The IAB would help capital market regulator SEBI better understand the global market trends and emerging developments and challenges. The decision to set up an IAB was taken by the SEBI board in its meeting on 28th July, pursuant to which SEBI began the process of setting up this board
New Delhi: At a time when global financial developments hold the key to stock market movements in India, the Securities and Exchange Board of India (SEBI) has set up an international advisory board (IAB), which would hold its first meeting next month, reports PTI.
The IAB would comprise of seven members, including SEBI chairman UK Sinha.
The six outside members include Viral Acharya from New York University’s Stern School of Business, Singapore Exchange’s independent director Jane Diplock, Harvard Business School’s Mark Maletz, Maureen O’Hara from Cornell University’s Johnson Graduate School of Management, Arvind Panagariya from Columbia University’s School of International & Public Affairs and China Banking Regulatory Commission’s Andrew Sheng.
The first meeting of the IAB is scheduled on 27 January 012 in New Delhi, as per a memorandum submitted to SEBI board in its last meeting on 24th November.
The IAB would help capital market regulator SEBI better understand the global market trends and emerging developments and challenges.
The decision to set up an IAB was taken by the SEBI board in its meeting on 28th July, pursuant to which SEBI began the process of setting up this board.
For the probable names, SEBI had sought suggestions from its whole-time members, as also from the two former Reserve Bank of India (RBI) governors YV Reddy and Bimal Jalan, besides Raghuram Rajan, professor of finance, University of Chicago, and Kaushik Basu, Chief Economic Adviser, ministry of finance.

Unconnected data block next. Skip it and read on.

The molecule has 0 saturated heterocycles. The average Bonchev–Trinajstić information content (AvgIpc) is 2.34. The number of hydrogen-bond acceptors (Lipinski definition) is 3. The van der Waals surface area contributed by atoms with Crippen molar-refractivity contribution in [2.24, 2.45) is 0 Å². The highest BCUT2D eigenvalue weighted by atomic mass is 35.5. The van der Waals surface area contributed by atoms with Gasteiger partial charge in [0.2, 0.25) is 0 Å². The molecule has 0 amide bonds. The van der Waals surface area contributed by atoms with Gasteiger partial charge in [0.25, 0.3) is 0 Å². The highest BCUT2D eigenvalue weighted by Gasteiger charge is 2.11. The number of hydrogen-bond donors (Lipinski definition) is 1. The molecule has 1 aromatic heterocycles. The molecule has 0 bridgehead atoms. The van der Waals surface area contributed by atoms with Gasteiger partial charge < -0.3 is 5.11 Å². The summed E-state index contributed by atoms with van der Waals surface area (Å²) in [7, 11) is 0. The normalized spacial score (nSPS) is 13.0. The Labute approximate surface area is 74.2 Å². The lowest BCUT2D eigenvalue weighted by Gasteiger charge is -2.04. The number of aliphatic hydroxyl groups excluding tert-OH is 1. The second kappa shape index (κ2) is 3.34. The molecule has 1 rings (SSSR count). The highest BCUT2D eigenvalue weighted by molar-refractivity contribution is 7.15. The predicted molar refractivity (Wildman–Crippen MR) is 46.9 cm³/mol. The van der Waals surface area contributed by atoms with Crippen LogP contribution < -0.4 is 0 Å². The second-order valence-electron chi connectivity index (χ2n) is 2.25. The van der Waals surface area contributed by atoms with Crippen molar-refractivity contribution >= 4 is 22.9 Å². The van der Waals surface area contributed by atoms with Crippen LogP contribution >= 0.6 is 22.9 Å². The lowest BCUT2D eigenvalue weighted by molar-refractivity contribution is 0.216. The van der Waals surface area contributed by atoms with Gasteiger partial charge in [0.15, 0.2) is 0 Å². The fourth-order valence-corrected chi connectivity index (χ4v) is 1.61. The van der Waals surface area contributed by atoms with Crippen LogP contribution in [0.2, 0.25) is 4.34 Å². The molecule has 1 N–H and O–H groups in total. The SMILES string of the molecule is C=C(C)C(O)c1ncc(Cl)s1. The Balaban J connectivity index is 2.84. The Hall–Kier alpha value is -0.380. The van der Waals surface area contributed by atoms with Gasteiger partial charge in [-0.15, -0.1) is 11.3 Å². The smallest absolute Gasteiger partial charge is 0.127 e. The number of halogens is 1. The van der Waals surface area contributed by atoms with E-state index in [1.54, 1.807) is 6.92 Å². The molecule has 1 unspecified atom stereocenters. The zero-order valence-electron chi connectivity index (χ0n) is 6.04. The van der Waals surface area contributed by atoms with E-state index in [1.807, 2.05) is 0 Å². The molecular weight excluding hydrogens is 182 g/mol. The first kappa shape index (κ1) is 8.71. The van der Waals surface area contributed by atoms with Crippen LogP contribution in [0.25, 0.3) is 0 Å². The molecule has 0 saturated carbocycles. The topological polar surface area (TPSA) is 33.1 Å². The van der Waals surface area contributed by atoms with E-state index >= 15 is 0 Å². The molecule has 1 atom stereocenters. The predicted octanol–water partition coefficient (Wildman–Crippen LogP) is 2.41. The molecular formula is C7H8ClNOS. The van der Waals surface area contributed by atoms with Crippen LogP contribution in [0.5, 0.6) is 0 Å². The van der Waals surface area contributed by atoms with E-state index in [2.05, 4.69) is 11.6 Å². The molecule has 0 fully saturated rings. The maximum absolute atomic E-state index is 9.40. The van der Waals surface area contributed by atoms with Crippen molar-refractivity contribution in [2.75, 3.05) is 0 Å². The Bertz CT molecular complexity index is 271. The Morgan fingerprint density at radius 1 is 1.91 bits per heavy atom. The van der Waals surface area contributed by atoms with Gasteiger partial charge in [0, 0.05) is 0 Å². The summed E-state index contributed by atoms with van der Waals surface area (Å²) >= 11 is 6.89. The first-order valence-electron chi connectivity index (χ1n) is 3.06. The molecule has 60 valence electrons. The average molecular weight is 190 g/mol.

The IAB would discuss various macro-level and strategic issues and help SEBI in its mandate to protect the interests of investors, promote the market growth and regulate it.
All the recommendations of the IAB, along with the actions taken by SEBI, thereon, will be reported to the SEBI board.
It was previously decided that the members of the IAB will be nominated by the SEBI chairman, from amongst the eminent persons in law, finance, economics and other related areas.
The IAB members would have a three-year term, and would be paid “an honorarium of $2,500 for each meeting.” SEBI would also arrange for air travel in business class, five-star accommodation and other incidental matters for the members.
The IAB would meet twice in a year in India, and a third meeting, if required, would be organized by SEBI through video-conferencing.
The SEBI chairman would preside the IAB meetings, where all the whole-time members of SEBI would be permanent invitees.
SEBI chairman can bring in the senior functionaries from related organizations or other experts as special invitees.
At its board meeting in July, SEBI had told its board that the events related to the recent global financial crisis have highlighted the need for continuous assessment of various developments and an immediate regulatory response.